On Prisons and Punishment

Written by Natalie Riddick ‘23, History major & Dance minor

On Monday, 19 October, the History Department hosted “History Matters: Punishment & Prisons, Dungeons & Dark Tourism.” This event in the History Matters series was about interpreting prison history and the history of punishment from the medieval period to the present. The panel assembled for this event included Sara Butler, Professor of History and King George III Chair in British History at The Ohio State University, and Samantha Hunter, Senior Specialist of School and Youth Programs at the Eastern State Penitentiary Museum.

Professor Butler presented on the misconceptions of punishment in the “barbarous” Middle Ages. This image, driven by Hollywood, is of an era of violence and repression in which the state harshly punished the slightest offenses. The rise in popularity of medieval torture museums also perpetuates this idea. Butler did not deny that the medieval world could be violent, but it was nowhere near as bad as we think it was. As for medieval imprisonment, prisons had much shorter sentences than we see today, because incarceration was not the final punishment for a crime but a sort of purgatory for those awaiting trial. Ironically, Medieval people thought it was a terrible punishment to leave a person in prison for an extended period. The most significant hardship for prisons in this era was the expense. Prisons were a private business and thus faced problems similar to those we have in the US prison system today. In both scenarios, since prisons are a business, it is not in their interest to let prisoners go, because the more prisoners they have, the more money they make. Medieval prisons charged prisoners with various fees during their sentences, and it was due to these fees that prisoners acquired so much debt that they could not leave. Torture in the Middle Ages was reserved for serious crimes and was not for the sake of punishment but for extracting a confession. Regulations extremely limited its use, and a judge and physician had to be present to keep the process honest. Prisons were also in the center of town, so everyone knew what was going on in the prisons and could hold them accountable if they saw misdeeds occurring. Overall, Professor Butler showed us that punishment may have harsh in this period, but the worst of the system was reserved for the worst kinds of people.

Educator Samantha Butler presented on the history of Eastern State Penitentiary and how it functions as a historical site today. Built in Philadelphia in 1829, Eastern State was once the most famous and innovative prison in the world and home to such high-profile inmates as Al Capone. This prison was built with the intention of being a humane alternative to other carceral spaces at the time. Before Eastern State, criminals were placed in overcrowded, one-room jail houses with little to no provisions. These spaces were not meant for long-term residents but to be a holding place for criminals before their public corporal punishment. Eastern State‘s founders believed in building a system that advocated for second chances and trusted the power of the individual. They proposed the idea of solitary confinement as a way to encourage prisoners to want to repent and seek forgiveness. Complete isolation was meant to provide prisoners with an opportunity to focus on themselves outside of potentially harmful influences and reflect on their misdeeds. Eastern State was the first prison to utilize solitary confinement, and from there, the practice expanded, and now it is a common feature in our prison system today, though for punishment rather than repentance.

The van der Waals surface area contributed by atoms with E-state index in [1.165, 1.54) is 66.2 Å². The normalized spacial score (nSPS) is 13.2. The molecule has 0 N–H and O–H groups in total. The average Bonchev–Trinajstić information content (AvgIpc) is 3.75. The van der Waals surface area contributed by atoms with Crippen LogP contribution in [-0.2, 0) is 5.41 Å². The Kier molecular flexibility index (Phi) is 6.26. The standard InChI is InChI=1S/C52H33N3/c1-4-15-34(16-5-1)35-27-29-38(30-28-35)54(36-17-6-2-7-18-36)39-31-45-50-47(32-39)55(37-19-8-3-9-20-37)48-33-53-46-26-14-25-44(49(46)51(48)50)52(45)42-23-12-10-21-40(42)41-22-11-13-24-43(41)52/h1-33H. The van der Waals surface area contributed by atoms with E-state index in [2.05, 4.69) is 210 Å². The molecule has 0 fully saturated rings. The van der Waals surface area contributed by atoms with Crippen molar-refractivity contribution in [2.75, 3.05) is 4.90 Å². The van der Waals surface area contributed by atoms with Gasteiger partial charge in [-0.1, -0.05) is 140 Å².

The starting point for the site’s educators to tell the story of Eastern State was to recognize that it is a site of trauma. People process trauma in many ways, including acceptance, inquiry, laughter, and avoidance, and the educators wanted to make space for all of those responses in their programming. The educators at Eastern State have been trained in dialogue facilitation and see their educational programming as responsible for safely guiding visitors through these challenging conversations about incarceration. The museum also prioritizes making contemporary connections between the history of the prison and crises of the American prison system today. Along with this, the site also offers a top-ranked haunted house called “Terror Behind the Walls.” Hunter acknowledged the challenge for educators at Eastern State to tell these two different narratives effectively. She stated that they are continuously working to balance entertainment and education in their programming at the site.